lunes, 14 de enero de 2008

The Agribusiness World Today

Ken Scwedel
Investigador de Agronegocios de Rabobank, México
13 - 17 de Enero de 2008

The World

After hours eating:
Well it is not really after hours, and much less illegal. Rather, fast food outlets have come to realize that consumers want to eat at all hours of the day, and not just at “traditional” meal times. Likewise, they realize that, in general terms, the more hours that their outlets are open, the more food they are able to sell. As a result we are seeing fast food outlets staying open later into the night. In the U.S., for example, food purchased between 9 pm and midnight now accounts 7 percent of total sales.

Interestingly, as far as consumers are concerned, according to research in that country U.S., some “45 percent of late – night consumer dubbed their purchases as supper, while 51 percent called it a snack”. Whatever the case, it is younger consumers who are “most likely to visit during that period”. This means that by staying open, not only are they able to sell more, but they are able to create a degree of loyalty among a segment of consumer more likely to patronize fast food outlets. While a lot of research has focused on the U.S. it seems that the real fast food fanatics, according to a study by Synovate, a market research firm, are in the UK. What we are seeing, therefore, are not only changing preferences but also changing patterns of food consumption in different world markets.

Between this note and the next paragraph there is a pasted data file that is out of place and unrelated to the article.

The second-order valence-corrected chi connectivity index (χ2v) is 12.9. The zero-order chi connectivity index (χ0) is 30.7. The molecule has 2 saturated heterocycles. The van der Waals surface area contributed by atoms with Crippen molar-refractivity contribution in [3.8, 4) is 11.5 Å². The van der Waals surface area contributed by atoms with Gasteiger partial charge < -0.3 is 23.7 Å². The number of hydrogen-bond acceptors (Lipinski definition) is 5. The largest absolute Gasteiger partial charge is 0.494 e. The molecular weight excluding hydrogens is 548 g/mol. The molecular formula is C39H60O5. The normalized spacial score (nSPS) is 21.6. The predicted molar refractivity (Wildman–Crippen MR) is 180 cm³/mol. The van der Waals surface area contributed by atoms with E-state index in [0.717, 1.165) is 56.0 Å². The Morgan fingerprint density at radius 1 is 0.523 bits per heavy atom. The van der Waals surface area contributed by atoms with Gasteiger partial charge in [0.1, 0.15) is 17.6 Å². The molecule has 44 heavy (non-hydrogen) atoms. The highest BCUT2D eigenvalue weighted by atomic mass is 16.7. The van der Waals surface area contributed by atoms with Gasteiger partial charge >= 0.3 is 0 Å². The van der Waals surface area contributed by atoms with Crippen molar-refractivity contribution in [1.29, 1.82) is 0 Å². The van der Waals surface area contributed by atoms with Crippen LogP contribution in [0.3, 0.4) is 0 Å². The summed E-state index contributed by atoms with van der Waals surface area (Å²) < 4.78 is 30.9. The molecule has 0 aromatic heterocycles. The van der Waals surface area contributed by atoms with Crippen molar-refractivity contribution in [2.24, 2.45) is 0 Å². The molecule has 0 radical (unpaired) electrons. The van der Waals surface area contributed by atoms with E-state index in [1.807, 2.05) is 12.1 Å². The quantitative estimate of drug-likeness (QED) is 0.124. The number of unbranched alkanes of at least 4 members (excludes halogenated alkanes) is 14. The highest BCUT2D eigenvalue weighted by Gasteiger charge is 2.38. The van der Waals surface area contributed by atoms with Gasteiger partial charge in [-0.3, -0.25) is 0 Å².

Shifting the market from private labels to brands in the UK:
Typically, product markets move from brands to private labels. Now in the UK, Arla is betting on developing a market for branded organic spreads. While they see organics growing in demand and they note that spending on organic spreads has grown annually be 16 percent, “organic butters, margarine and spreads currently account for just 1.4 per cent of total UK spending in the segment”. Interesting, most of the sales are by private labels. Arla’s idea is to launch their organic spread as a line extension of their Lurpak product range -- “currently the nation’s best selling butter, spreads and margarine brand”. Because, they say, consumers want organics from “a brand they can trust”, Arla feels that they can take ownership of the category. Although brand extensions are generally risky, we do see this as having a good chance for success: Arla has developed a strong position for the brand while already having accustomed consumers to extending the brand.


Tapping the market for long term debt.
We have seen that the government has been systematically looking to extend the debt profile further into the future. Now, just into the New Year the government has taken another step forward in this strategy. They have just placed placed a US$1.5 billion bond with a 6.055 yield, which will mature in 2040. In other words, a 32 year maturity: the longest yet for government debt. Not only was the market willing to buy long term debt, but the issue was oversubscribed. What seems to be happening is that the market appears to be rather upbeat regarding Mexico. The country’s foreign debt has fallen from 8.4 percent of GDP in 2000 to 4.4 percent of GDP at the end of last year.

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